A virtual reality and 3D printing project is creating sensory dinosaur encounters.
The application of cutting-edge technology is breathing life into dinosaur fossils. Dr Ben Horan, Director of Deakin University’s CADET VR Lab, and Dr Kaja Antlej, Industrial Design Lecturer and researcher in digital heritage interpretation, are working to develop visual and tactile encounters with dinosaurs.
The project illustrates how the use of new technologies can create more dynamic and engaging avenues to promote the sciences, as well as renewed interest in historical artefacts. A particular focus of the study is “how we can use virtual reality (VR) and 3D printing to help with providing educational experiences in a museum context,” Dr Horan said.
In collaboration with Museums Victoria’s Dr Tom Rich; Geelong’s National Wool Museum; and Deakin Honorary Professor and Swinburne University Palaeontologist, Professor Patricia Vickers-Rich; Dr Horan and Dr Antlej have applied their technological expertise to capture the palaeontological dig site, as well as the physical characteristics and surrounds of a living Leaellynasaura.
“In the past, when going to a museum, how could people immerse themselves in a dinosaur’s habitat and get a feeling of what it would be like to be one of these creatures? VR can show us elements of a dinosaur’s life that wasn’t previously possible,” Dr Antlej said.
Dr Horan said the team was working to create the VR experience using 360-degree video, illustrating both a present-day scene, as well as a historical view from the era of the dinosaur.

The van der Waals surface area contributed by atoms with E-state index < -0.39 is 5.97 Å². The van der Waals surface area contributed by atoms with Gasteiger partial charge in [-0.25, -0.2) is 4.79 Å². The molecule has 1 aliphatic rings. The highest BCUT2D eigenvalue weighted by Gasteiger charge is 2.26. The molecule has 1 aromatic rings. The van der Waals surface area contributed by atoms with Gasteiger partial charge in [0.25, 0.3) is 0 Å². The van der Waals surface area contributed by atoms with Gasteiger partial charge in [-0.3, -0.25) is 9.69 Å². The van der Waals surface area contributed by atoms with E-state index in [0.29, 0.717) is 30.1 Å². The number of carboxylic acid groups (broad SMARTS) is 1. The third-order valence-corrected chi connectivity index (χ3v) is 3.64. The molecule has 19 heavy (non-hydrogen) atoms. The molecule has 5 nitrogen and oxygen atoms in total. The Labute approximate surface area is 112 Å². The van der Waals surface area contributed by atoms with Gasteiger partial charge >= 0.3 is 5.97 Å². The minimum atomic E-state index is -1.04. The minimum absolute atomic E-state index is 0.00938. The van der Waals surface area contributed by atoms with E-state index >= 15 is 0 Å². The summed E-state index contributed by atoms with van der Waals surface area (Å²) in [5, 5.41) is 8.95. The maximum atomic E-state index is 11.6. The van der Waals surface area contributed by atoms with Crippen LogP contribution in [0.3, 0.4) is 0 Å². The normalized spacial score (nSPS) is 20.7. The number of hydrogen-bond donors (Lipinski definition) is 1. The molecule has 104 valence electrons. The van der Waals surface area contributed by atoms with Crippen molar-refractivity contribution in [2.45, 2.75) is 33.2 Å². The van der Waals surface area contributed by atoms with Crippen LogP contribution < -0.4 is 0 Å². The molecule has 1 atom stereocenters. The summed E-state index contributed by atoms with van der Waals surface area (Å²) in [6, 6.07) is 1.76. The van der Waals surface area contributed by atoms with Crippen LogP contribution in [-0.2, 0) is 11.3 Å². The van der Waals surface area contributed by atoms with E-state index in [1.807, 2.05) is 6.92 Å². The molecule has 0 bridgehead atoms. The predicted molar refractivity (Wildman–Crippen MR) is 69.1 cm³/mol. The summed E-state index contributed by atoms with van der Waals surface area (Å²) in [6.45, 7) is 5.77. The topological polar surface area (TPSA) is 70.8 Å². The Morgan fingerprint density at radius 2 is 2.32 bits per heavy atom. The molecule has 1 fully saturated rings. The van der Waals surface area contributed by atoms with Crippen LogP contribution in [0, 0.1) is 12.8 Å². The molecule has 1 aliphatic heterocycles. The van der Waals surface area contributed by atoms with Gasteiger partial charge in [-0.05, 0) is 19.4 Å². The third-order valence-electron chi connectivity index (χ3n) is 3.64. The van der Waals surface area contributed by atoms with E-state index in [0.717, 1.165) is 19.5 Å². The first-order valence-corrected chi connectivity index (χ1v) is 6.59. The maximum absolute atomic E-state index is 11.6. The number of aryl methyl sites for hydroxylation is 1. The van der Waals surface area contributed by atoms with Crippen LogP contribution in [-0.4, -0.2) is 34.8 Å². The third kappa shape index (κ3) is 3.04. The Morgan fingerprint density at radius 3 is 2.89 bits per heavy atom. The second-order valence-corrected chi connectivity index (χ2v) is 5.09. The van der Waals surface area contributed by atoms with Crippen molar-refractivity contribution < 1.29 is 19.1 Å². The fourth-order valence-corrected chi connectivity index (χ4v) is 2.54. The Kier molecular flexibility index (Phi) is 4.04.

“When the users put on a VR headset, they will be immediately immersed into a dig site. After a while, a fern tree forest will appear, together with a 3D model of a Leaellynasaura,” he said.
“We are very excited to not only provide visitors with an immersive VR experience, but allow them to touch and play with the dinosaur model, which normally isn’t possible.”
According to Dr Antlej, the 3D model will be very detailed and lifelike. “We are doing experiments on how we can best print dinosaur-like skin so people will not just feel the geometry, the size and the scale, but also the contour of the skin.”
The aim is to achieve a scaly texture akin to an eastern blue tongue lizard.
The key figure in the project, the Leaellynasaura, is one of the most complete dinosaur skeletons discovered in Australia. The species lived in the Otways region of Victoria around 100 million years ago. The first remains were uncovered in the 1980s, in what used to be a Gondwanaland river bed, now known as Dinosaur Cove.
The project team recently had the rare opportunity to visit the paleontological dig site, which will further inform their methods, and the benefits of the final outcome. According to Dr Horan, “in the case of the dig, this environment is difficult to access, so we can take this excavation here and take it to people who may not otherwise get the experience.”
That outcome of this collaborative project will form part of an exhibition at the National Wool Museum in Geelong later this year.
This article was published by Deakin Research on 14 March 2017.